Again, I’m 100% in agreement that making false accusations against Burke and his personal life is totally inappropriate and unacceptable behaviour, and in this case given the publicity it got, I can’t blame him for wanting to take legal action. But if he’s successful, then where do we draw the line? If some idiot in the DJF comments section says something like “LOL Parkes eats shit”, he’s an idiot, but do you have the right to sue him for that?

  4. All of this really makes me want to write something libelous about Brian Burke…

  5. As over-the-top as it may be for a high profile sports executive/lawyer to file a suit against a group of internet commenters spewing rumoured slander, I love that Burke is holding them accountable for their actions.
    It’s just a drip in the ocean, but maybe it will actually make (some) people think before they gain keyboard-courage and realize that self-believed internet anonymity doesn’t give them the right to say whatever they want “just because”.

  6. In my opinion, if an email shows up in my inbox, involving 2 famous people and I want to talk about it on a message board, it shouldn’t be a problem. These people are being sued for copying and pasting a chain email, that they didn’t author, for discussion. From the notes I’ve seen, most of them even said they didn’t believe it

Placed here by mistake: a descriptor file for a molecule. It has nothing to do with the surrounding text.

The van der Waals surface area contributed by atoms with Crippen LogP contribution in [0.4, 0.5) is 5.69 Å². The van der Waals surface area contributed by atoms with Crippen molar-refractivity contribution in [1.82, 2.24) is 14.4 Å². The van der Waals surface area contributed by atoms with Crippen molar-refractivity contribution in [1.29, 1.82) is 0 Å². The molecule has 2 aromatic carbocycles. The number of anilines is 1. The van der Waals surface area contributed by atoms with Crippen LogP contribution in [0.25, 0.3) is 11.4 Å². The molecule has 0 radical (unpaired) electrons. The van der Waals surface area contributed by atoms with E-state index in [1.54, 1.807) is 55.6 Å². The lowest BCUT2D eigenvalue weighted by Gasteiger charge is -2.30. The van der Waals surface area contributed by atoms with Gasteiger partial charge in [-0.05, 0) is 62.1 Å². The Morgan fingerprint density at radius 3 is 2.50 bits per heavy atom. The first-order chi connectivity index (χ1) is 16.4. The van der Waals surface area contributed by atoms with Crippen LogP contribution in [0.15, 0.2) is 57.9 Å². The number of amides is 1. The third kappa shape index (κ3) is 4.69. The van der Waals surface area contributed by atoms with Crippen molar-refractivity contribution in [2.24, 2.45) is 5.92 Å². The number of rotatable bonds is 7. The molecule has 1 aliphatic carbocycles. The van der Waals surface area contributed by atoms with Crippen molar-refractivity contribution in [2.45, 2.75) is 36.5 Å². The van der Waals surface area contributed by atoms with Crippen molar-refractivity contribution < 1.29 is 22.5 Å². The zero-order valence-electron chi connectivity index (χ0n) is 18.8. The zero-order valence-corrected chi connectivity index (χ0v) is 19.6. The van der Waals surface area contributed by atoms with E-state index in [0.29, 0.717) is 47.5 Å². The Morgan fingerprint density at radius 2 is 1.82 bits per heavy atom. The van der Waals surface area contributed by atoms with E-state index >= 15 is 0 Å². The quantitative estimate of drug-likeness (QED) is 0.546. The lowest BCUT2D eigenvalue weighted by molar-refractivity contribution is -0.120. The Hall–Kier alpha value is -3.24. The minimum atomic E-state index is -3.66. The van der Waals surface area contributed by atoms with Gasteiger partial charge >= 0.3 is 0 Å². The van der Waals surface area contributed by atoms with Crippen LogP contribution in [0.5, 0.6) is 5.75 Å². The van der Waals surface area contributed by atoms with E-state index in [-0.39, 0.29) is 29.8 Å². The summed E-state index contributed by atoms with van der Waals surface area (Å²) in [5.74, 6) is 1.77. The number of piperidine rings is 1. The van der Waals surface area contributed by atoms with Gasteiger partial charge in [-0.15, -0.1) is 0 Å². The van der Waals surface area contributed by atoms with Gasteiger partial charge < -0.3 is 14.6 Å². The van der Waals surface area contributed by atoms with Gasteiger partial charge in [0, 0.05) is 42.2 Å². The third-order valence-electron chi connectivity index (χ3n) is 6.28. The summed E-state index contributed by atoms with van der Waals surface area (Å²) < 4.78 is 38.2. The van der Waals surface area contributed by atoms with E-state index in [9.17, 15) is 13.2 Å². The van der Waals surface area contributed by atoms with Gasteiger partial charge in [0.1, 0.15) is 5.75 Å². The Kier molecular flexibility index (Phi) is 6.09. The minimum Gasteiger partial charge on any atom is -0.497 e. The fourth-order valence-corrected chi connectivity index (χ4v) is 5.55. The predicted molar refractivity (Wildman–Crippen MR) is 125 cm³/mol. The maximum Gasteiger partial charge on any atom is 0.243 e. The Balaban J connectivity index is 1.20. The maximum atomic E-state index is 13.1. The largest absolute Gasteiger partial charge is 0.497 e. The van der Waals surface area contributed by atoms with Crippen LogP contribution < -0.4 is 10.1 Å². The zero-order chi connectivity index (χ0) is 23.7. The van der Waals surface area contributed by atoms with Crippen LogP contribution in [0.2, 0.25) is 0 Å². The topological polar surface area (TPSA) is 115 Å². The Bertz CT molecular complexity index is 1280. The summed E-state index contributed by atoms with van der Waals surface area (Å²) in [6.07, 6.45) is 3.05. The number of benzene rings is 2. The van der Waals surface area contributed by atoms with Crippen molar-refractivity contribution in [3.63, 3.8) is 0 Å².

• Exactly. I think my biggest problem with this is that there’s no differentiation between the people who maliciously and intentionally started the rumour in the first place, vs. the people who were just talking about something they read.

      If THOSE people end up getting into trouble, then does that mean we are no longer able to even mention or repeat anything we read unless we have irrefutable evidence that it’s true? I mean, the one guy referenced in this article even explicitly stated that it was just an unsubstantiated rumour. If he’s still held liable even after including that caveat, then that’s ridiculous.